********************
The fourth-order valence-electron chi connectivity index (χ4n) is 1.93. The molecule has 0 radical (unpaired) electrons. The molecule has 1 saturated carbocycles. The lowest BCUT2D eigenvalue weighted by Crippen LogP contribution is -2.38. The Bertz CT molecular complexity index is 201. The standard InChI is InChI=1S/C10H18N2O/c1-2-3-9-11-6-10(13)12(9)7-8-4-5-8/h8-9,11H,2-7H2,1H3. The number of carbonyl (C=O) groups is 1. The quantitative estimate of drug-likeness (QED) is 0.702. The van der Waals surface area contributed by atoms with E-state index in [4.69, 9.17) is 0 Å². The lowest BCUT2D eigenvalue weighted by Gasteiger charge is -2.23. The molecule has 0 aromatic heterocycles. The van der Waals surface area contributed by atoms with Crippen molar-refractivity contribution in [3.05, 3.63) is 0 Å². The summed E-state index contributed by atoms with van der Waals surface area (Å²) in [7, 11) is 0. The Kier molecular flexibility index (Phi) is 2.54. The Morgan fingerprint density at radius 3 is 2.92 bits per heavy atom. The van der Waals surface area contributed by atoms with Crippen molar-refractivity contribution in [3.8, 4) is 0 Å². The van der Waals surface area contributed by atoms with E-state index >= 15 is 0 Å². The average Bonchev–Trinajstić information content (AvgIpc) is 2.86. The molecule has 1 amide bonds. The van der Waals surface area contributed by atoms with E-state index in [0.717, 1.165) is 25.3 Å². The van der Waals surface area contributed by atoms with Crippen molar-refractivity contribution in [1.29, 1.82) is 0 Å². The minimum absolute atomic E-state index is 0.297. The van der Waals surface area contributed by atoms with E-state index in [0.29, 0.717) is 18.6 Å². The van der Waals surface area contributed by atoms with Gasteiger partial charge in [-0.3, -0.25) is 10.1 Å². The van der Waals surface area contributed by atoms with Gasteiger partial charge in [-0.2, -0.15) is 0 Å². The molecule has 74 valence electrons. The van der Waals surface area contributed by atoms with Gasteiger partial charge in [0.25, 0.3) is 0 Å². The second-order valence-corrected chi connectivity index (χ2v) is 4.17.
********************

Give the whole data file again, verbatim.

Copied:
The fourth-order valence-electron chi connectivity index (χ4n) is 1.93. The molecule has 0 radical (unpaired) electrons. The molecule has 1 saturated carbocycles. The lowest BCUT2D eigenvalue weighted by Crippen LogP contribution is -2.38. The Bertz CT molecular complexity index is 201. The standard InChI is InChI=1S/C10H18N2O/c1-2-3-9-11-6-10(13)12(9)7-8-4-5-8/h8-9,11H,2-7H2,1H3. The number of carbonyl (C=O) groups is 1. The quantitative estimate of drug-likeness (QED) is 0.702. The van der Waals surface area contributed by atoms with E-state index in [4.69, 9.17) is 0 Å². The lowest BCUT2D eigenvalue weighted by Gasteiger charge is -2.23. The molecule has 0 aromatic heterocycles. The van der Waals surface area contributed by atoms with Crippen molar-refractivity contribution in [3.05, 3.63) is 0 Å². The summed E-state index contributed by atoms with van der Waals surface area (Å²) in [7, 11) is 0. The Kier molecular flexibility index (Phi) is 2.54. The Morgan fingerprint density at radius 3 is 2.92 bits per heavy atom. The van der Waals surface area contributed by atoms with Crippen molar-refractivity contribution in [3.8, 4) is 0 Å². The van der Waals surface area contributed by atoms with E-state index >= 15 is 0 Å². The average Bonchev–Trinajstić information content (AvgIpc) is 2.86. The molecule has 1 amide bonds. The van der Waals surface area contributed by atoms with E-state index in [0.717, 1.165) is 25.3 Å². The van der Waals surface area contributed by atoms with Crippen molar-refractivity contribution in [1.29, 1.82) is 0 Å². The minimum absolute atomic E-state index is 0.297. The van der Waals surface area contributed by atoms with E-state index in [0.29, 0.717) is 18.6 Å². The van der Waals surface area contributed by atoms with Gasteiger partial charge in [-0.3, -0.25) is 10.1 Å². The van der Waals surface area contributed by atoms with Gasteiger partial charge in [-0.2, -0.15) is 0 Å². The molecule has 74 valence electrons. The van der Waals surface area contributed by atoms with Gasteiger partial charge in [0.25, 0.3) is 0 Å². The second-order valence-corrected chi connectivity index (χ2v) is 4.17.